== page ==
Friday, November 21, 2008

The Jobs Bank = $500 Million Annual Cost to Big 3

From today's Detroit News: "Currently, Chrysler has 711 workers in the jobs bank, GM has 1,404 and Ford has 1,476."

Let's do the math:

Ford: 1,476 workers x [$70 per hour base pay plus cost-of-living adjustments, holiday and vacation pay, health-care, pension and other benefits ) x 95% pay while on layoff] x 40 hours per week x 50 weeks per year = $196M per year.

GM: 1,404 workers x [$70 per hour (salary and benefits) x 95%] x 40 hours per week x 50 weeks per year = $187M per year.

Chrysler: 711 workers x [$70 per hour (salary and benefits) x 95% pay while on layoff] x 40 hours per week x 50 weeks per year = $95M per year.

Total Annual Cost of the Jobs Bank to the Big 3 = $478 million (almost half a billion dollars) for 3,591 "workers," and that does not include any support costs, administrative costs, or other costs to handle these workers all year long.

As the WSJ reminds us about the jobs bank, it's "Nice nonwork, if you can get it."

However from today's Detroit News article, "Eliminating the program entirely would be a tough sell for UAW president Ron Gettelfinger, who is unlikely to support any change that would put these workers out on the street. Additional buyouts remain an option, but the idea of nearly bankrupt automakers paying idled workers to leave is also likely to draw sharp criticism from some in Congress."

HT: Peter Bush

Update: So while the Big Three spent close to $500 million over the last year for idle "workers" in the "Jobs Bank," Honda built a brand new factory in Indiana for about the same amount of money ($550 million).


At 11/21/2008 1:03 PM, Anonymous Anonymous said...

Let's dive a little deeper. From the same Detroit News article:

While the specific provisions vary from company to company, idled union members now have a limited number of times they can reject offers of work at other facilities before losing their jobs. Company sources said these provisions would have allowed them to eliminate all or most of the workers still in their jobs banks by now, were it not for a dramatic drop in car and truck sales that has forced each of the automakers to cut production and idle more workers.”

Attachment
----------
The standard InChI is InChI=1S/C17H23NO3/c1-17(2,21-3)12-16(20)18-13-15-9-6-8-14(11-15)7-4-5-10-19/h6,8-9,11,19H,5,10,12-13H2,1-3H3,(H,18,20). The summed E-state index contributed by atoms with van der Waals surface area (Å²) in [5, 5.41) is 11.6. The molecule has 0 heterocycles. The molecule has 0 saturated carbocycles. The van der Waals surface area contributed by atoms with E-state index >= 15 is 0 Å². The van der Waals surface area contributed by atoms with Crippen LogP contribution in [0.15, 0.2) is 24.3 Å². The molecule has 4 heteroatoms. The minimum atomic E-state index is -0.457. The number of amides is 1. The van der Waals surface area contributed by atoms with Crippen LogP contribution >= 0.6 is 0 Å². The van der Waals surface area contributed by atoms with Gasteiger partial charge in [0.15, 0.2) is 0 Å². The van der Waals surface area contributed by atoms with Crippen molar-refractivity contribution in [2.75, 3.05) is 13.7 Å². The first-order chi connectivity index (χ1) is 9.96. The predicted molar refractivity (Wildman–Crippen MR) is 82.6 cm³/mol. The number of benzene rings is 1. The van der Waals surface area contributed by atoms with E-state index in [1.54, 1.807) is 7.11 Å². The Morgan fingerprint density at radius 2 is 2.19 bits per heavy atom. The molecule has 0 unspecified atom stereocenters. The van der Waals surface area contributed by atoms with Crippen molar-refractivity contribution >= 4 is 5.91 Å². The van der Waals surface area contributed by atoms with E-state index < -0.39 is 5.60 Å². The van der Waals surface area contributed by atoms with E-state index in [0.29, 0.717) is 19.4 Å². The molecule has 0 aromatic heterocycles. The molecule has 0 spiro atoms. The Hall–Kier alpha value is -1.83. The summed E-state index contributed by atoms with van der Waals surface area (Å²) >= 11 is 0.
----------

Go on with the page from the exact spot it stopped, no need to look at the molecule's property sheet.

The rate of pay for the jobs bank is usually 85% and not 95% for employees on protected status (Source: UAW/GM Report 2007 Contract Highlights).

Additional buyouts remain an option, but the idea of nearly bankrupt automakers paying idled workers to leave is also likely to draw sharp criticism from some in Congress."

The money paid for the special attrition plan for employees eligible for retirement (those with 30 years or more) came out of the hourly pension fund. So, why should that pose a problem?

Personally, I say get rid of the jobs bank or change the name to something more publically acceptable such as sabbaticals. Times have changed. The UAW and GM have to change, too. Maybe we need to model our business after publically funded educational institutions.

Here’s a little history of the jobs bank. I was around when the jobs bank was bargained into the UAW/GM contract, and I remember that it was an attempt to model GM after the Japanese auto companies, which, at that time, made lifetime employment commitments to their workers. For better or worse, the jobs bank was one not an American invention.